Inmate, 26, beats his sister’s rapist, 70, to death and is given an extra 24 years after they were assigned same Washington state prison cell
- Shane Goldsby, 26, killed his cellmate Robert Munger, 70, in June 2020 after discovering he had sexually assaulted his younger sister
- Munger was serving a 43-year prison sentence on child rape, molestation and pornography charges
- Goldsby had been transferred to multiple facilities before he was moved to Airway Heights Correctional Facility where he encountered Munger
- He was serving time for stealing a police vehicle and crashing it into a state trooper in 2017
- The Washington Department of Corrections said it had a policy against assigning cellmates with such a history, but was unable to verify the pair’s connection
- Goldsby said he snapped after hearing Munger brag about his crimes, and beat him to death in a prison common area
A Washington State inmate was sentenced to an additional 24 years for murdering his cellmate – a convicted child rapist who had abused his sister.
Shane Goldsby, 26, pleaded guilty to second-degree murder charges, and was sentenced last week for beating his cellmate Robert Munger, 70, to death in June 2020.
Munger was serving a 43-year prison sentence at the Airway Heights Correctional facility on multiple child molestation and child pornography charges, when Goldsby was assigned to his cell.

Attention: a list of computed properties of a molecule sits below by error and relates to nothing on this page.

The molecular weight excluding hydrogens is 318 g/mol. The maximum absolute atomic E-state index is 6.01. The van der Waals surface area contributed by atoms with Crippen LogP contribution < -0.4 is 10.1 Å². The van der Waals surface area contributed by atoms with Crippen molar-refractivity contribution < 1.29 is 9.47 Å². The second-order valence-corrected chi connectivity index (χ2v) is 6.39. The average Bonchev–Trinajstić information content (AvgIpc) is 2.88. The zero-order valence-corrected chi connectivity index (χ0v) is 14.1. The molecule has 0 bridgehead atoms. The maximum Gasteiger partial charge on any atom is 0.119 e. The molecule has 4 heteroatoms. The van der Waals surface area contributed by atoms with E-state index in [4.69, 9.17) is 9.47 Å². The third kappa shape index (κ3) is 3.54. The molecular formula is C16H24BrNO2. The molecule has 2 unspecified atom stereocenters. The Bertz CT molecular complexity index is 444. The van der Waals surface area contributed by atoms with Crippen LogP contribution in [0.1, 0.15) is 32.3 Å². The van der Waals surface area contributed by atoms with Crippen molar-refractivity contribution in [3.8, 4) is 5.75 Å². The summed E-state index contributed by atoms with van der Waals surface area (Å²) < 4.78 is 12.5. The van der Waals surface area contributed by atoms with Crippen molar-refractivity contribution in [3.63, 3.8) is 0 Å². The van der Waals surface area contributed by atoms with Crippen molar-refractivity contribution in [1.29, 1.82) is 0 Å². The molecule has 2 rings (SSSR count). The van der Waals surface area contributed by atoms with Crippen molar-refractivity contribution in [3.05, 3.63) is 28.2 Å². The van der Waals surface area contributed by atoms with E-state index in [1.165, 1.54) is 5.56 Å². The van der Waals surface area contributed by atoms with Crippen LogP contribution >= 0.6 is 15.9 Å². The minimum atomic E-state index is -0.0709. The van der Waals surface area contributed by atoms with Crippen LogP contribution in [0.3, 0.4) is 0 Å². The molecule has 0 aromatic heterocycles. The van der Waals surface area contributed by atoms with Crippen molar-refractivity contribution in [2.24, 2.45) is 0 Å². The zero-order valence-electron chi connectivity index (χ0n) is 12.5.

Goldsby said he snapped after hearing Munger brag about his crimes, and while in a prison common area, came up from behind and attacked Munger, knocking him to the ground, before punching and kicking him in the face 14 times and then stomping on his head another four times before walking away.
Munger died three days later from his injuries.
Shane Goldsby, 26, (left) was sentenced to an additional 24 years in prison after he beat his cellmate, Robert Munger, 70, to death upon discovering he had sexually assaulted his sister. Munger was serving a 43-year prison sentence for child molestation and child porn possession
Goldsby said that he killed Munger after discovering his younger sister, who is still a minor, was one of Munger’s victims, KHQ reported.
‘I had so much stuff going on in my head,’ he said. ‘I wasn’t stable at that point. I wasn’t. I was getting to that point, because (Munger) kept wanting to give me details about what happened, what he did – about the photos and the videos of him doing this stuff. It was building up.’
The child’s mother, Cindy Elliott, and an anonymous tipster told the station the Munger had raped the girl.
Goldsby expressed his disbelief that something like that could happen, and that when he found out who Munger was, he requested a different cellmate, but was ignored.
‘I was in shock,’ he said. ‘I was like, ‘what the f***?’… This stuff doesn’t happen. You’re talking the same institution, the same unit, the same pod in the same cell as this dude. That’s like hitting the jackpot in the casino seven times.’
Munger had been convicted in December, 2019 for child rape, child molestation and possession of child pornography.